HOW THE WAR WAS WON

How, after years of stale­mate, did the Al­lies man­age to win the war?

Canada's History - - CONTENTS - — Mark Collin Reid

After years of stale­mate on the Western Front, the Al­lies used a com­bi­na­tion of new tac­tics and tech­nolo­gies to achieve vic­tory.

Given the seem­ingly in­ter­minable slaugh­ter, many peo­ple feared the Great War would last for­ever. Then, sud­denly, in the sum­mer of 1918, the stag­nant war of at­tri­tion on the Western Front be­came one of sud­den and swift ad­vances as the Al­lies pushed Ger­many out of oc­cu­pied lands in Bel­gium and France.

How did the tide turn so quickly? The an­swer lies in a com­bi­na­tion of fac­tors. For most of the war, Ger­many held a ter­ri­to­rial ad­van­tage. The Ger­mans in­vaded Bel­gium and France, dug in, and fought a de­fen­sive war from a po­si­tion of strength, con­tent to let the Al­lies smash count­less waves of sol­diers in fu­tile at­tempts to breach Ger­man lines.

How­ever, after years of fail­ure and the sac­ri­fice of mil­lions of Al­lied sol­diers, Al­lied gen­er­als fi­nally be­gan to em­brace in­no­va­tions in both tech­nol­ogy and tac­tics. For in­stance, air­planes, once ob­jects of ridicule, be­came es­sen­tial. Aerial pho­tog­ra­phy of bat­tle­fields and im­proved wire­less com­mu­ni­ca­tion be­tween pi­lots and the ar­tillery be­low helped to im­prove the ac­cu­racy of bar­rages. Mean­while, the in­tro­duc­tion in 1917 of tanks made it eas­ier for the Al­lies to punch holes through Ger­man de­fences.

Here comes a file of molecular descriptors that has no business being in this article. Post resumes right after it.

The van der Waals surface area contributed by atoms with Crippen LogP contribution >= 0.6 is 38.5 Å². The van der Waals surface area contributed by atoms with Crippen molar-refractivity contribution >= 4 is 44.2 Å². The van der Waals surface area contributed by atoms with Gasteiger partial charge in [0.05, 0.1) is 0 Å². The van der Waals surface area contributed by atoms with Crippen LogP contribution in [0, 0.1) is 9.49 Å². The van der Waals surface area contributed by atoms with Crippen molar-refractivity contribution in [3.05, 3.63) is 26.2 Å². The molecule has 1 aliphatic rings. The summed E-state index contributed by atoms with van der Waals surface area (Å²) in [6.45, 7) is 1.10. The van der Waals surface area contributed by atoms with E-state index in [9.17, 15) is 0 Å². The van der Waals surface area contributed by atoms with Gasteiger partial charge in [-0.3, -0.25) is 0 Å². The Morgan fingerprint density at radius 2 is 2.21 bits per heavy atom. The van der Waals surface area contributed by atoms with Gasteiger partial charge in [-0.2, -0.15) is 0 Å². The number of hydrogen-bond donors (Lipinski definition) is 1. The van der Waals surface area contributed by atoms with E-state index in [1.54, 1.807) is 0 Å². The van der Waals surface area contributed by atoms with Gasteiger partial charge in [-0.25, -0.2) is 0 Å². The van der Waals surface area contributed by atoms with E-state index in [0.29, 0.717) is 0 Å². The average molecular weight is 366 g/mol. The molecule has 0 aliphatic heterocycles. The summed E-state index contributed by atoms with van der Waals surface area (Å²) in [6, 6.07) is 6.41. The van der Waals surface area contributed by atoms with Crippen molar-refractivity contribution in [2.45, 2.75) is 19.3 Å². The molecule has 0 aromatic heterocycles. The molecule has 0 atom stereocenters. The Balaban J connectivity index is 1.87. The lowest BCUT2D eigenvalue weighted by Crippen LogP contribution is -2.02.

New tech­nolo­gies were mar­ried with new tech­niques of

fight­ing. One ex­am­ple, used to great ef­fect by the Cana­dian di­vi­sions at Vimy Ridge in 1917, was the “creep­ing bar­rage” — a co­or­di­nated at­tack whereby troops closely fol­low a timed cur­tain of ad­vanc­ing ar­tillery shells.

By 1918, the Al­lies also en­joyed a grow­ing man­power ad­van­tage. While the Bri­tish Em­pire could draw on its do­min­ions, in­clud­ing Canada, for more sol­diers, Ger­many’s armies were be­ing slowly ex­hausted. Mean­while, the 1917 en­try of the United States into the war of­fered the po­ten­tial of lit­er­ally mil­lions of fresh new troops, along with abun­dant sup­plies for the war ef­fort.

Fear­ing the loom­ing man­power dis­ad­van­tage, the Ger­mans in the spring of 1918 launched a ma­jor of­fen­sive aimed at knock­ing France out of the war and forc­ing a ne­go­ti­ated peace.

Ul­ti­mately, the plan failed. The Ger­man of­fen­sive ran out of steam at the Sec­ond Bat­tle of the Marne, dash­ing Ger­many’s dreams of a de­ci­sive vic­tory to end the war. By the sum­mer of 1918, the Al­lies, of­ten led by the Cana­di­ans, pushed back the Ger­mans in a se­ries of bat­tles col­lec­tively known as the Hun­dred Days Cam­paign, which even­tu­ally led to the armistice on Novem­ber 11, 1918.

Left: A tank ac­com­pa­nies Cana­dian troops across no man’s land circa July 1917.

Right: A Cana­dian airman prac­tices us­ing a Hythe MK III cam­era gun. The cam­era repli­cated the feel of a Lewis gun and was used to train pi­lots to be­come bet­ter shots.

Left: Cana­dian ar­tillery forces shell the en­emy dur­ing the Bat­tle of Vimy Ridge, April 9 to 12, 1917. Im­prove­ments in ar­tillery tac­tics and tech­nol­ogy were a key fac­tor in the Al­lied vic­tory in 1918.Top: Toronto res­i­dents cel­e­brate the end of the war on Novem­ber 11, 1918.

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